In what "technical" sense is "neither X nor Y" singular? If it were functionally singular, insofar as pretty much everyone pretty much all the time treated as such for verb-agreement purposes (the way mass nouns are treated, even though it's a bit conceptually dodgy to think about what singular-v-plural would even mean as applied to them) that would be one thing, but instead people seem to get confused with some regularity. Asking whether NP's of the form "neither X nor Y" are singular or plural feels to me rather akin to asking whether zero is even or odd, or whether one is a prime number.

  8. Christopher said,

    September 17, 2014 @ 1:39 pm

    It's like you ain't never seen a double-negative before; can't none of us say we don't use none o' them now and then…

    [(myl) Negative concord is one of the four alternative explanations for misnegations that we've been considering here over the past decade or so… But I don't think it's what's going on in this case.]

  9. Gregory Kusnick said,

    September 17, 2014 @ 2:05 pm

    J. W. Brewer: Those particular mathematical questions are perhaps not the best illustration of your point, since they do in fact have definite answers: zero is unambiguously even (divided by two, it yields a remainder of zero), and one is by definition not a prime.

  10. J. W. Brewer said,

    September 17, 2014 @ 2:42 pm

    Perhaps I should have said I was talking about common sense, not actual formal mathematics which sometimes sidesteps problems with no obvious intuitive answer by imposing arbitrary/conventional definitions by fiat. It's the difference between saying N is even iff you can divide a pile of N marbles into two piles of equal (= even) size and saying N is even iff it can be divided by two and yield a remainder of zero – which . . . is a very different sort of contention. (If you've taken so many math classes you believe that you can divide a pile of no marbles into two separate piles of no marbles you may need to step outside for some fresh air.)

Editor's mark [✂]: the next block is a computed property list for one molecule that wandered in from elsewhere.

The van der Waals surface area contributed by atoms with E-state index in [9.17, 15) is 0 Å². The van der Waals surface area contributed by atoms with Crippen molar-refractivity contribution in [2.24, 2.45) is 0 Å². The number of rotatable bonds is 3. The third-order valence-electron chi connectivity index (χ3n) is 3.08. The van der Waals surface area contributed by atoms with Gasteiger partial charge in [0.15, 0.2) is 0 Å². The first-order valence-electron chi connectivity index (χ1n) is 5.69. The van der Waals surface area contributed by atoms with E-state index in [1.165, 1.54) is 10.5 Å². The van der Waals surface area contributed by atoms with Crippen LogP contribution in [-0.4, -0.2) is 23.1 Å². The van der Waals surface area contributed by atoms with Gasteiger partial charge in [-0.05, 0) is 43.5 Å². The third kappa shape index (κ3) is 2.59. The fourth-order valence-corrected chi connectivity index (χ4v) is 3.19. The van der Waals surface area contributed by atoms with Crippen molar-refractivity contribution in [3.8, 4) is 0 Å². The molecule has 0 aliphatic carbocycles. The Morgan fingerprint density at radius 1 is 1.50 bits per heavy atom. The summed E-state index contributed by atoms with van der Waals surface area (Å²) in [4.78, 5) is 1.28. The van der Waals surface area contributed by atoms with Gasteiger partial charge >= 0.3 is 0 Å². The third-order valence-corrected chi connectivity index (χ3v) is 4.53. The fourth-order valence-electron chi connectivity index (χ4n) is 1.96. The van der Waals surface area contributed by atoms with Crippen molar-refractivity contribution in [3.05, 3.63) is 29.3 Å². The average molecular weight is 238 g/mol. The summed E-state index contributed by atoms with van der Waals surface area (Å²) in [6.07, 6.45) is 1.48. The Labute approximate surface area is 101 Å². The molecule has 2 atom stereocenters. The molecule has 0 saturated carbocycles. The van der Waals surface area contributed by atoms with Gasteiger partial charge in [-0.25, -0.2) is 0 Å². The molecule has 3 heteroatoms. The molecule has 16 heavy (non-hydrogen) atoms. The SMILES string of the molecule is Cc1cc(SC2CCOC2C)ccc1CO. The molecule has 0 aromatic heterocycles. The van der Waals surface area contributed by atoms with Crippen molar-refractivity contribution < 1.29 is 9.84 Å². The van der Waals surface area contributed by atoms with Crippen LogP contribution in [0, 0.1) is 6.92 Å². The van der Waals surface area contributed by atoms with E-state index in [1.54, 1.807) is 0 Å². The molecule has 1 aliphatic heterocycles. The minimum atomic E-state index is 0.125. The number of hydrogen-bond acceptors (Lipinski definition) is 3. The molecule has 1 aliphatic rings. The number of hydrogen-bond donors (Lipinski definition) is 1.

Maybe a better example would be the question whether zero is a natural number (i.e. are the natural numbers the positive integers or are they the non-negative integers), which wikipedia assures me remains an issue upon which there "is no universal agreement." I assume any future "universal agreement" will be achieved simply by virtue of getting a critical mass of relevant people to agree on an arbitrary definitional convention, not because anyone's basic intuitions about the oddity of the situation (zero is in some but not all respects different from the positive integers in ways they are not different from each other, so how do you handle those differences) have changed.

    That zero-as-a-number is not a Swadesh-list-type basic/autochthonous component of most natural languages' lexicons may be relevant here. This is something our poor monkey brains are imperfectly designed to handle, and are easily fuddled by when using natural language.